The UCI, cycle sport’s world governing body, has today announced that it will use X-ray equipped trucks to check bikes for motor assistance at this year’s Grand Tours and five of the biggest one-day races, and will randomly select bikes to dismantle following stages/races.
Any bikes deemed to be suspicious will also be dismantled, and officials will continue scanning bikes with tablet devices.
UCI president David Lappartient has made targeting technological fraud a major priority. Back in December he said that it would be a “disaster for the sport” if a leading rider were caught using a concealed motor.
The UCI has previously used tablet devices to scan bikes, and thermal imaging cameras were used in the 2016 and 2017 editions of the Tour de France to try to detect any concealed motors.
Belgian cyclo-cross rider Femke Van den Driessche was banned from cycling for six years following the discovery of a concealed motor in a bike prepared for her at the world championships in Zolder at the end of January 2016.
We’ve reported in the past how three-time Tour de France winner Greg LeMond says he does not trust recent results in cycling’s biggest race because he believes riders are cheating by using concealed motors.
The UCI appointed Jean-Christophe Péraud, runner-up to Vincenzo Nibali in the 2014 Tour de France, as its manager of equipment and the fight against technological fraud in November last year.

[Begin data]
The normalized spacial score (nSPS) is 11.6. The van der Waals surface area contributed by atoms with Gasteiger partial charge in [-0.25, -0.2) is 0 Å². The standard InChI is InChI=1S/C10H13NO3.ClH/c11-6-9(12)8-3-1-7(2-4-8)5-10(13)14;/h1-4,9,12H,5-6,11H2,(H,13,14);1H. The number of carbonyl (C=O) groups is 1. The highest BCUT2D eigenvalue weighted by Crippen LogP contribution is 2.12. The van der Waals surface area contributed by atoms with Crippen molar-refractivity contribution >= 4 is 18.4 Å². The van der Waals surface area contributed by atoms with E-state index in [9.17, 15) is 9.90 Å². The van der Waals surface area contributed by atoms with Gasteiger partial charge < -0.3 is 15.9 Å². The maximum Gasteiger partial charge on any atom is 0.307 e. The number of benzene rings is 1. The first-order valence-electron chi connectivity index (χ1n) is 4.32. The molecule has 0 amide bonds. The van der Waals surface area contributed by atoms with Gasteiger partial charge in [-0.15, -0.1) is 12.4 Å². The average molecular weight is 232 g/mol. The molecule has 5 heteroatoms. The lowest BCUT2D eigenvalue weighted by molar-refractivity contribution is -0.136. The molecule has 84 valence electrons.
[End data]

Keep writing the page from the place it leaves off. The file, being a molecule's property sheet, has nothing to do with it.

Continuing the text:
“As well as the Grand Tours, the races affected by the new UCI measures are the Milan-San Remo, the Tour of Flanders, Paris-Roubaix, Liege-Bastogne-Liege and the Tour of Lombardy,” reports Reuters.
The 2018 Milan-San Remo was raced last Saturday, Vincenzo Nibali taking the win.
There are currently very few details about the UCI's new plans, other than that X-ray equipped trucks will feature, although the UCI has announced a news conference to be held today where measures will be outlined in more depth.
Mat has been in cycling media since 1996, on titles including BikeRadar, Total Bike, Total Mountain Bike, What Mountain Bike and Mountain Biking UK, and he has been editor of 220 Triathlon and Cycling Plus. Mat has been road.cc technical editor for over a decade, testing bikes, fettling the latest kit, and trying out the most up-to-the-minute clothing. We send him off around the world to get all the news from launches and shows too. He has won his category in Ironman UK 70.3 and finished on the podium in both marathons he has run. Mat is a Cambridge graduate who did a post-grad in magazine journalism, and he is a winner of the Cycling Media Award for Specialist Online Writer. Now over 50, he's riding road and gravel bikes most days for fun and fitness rather than training for competitions.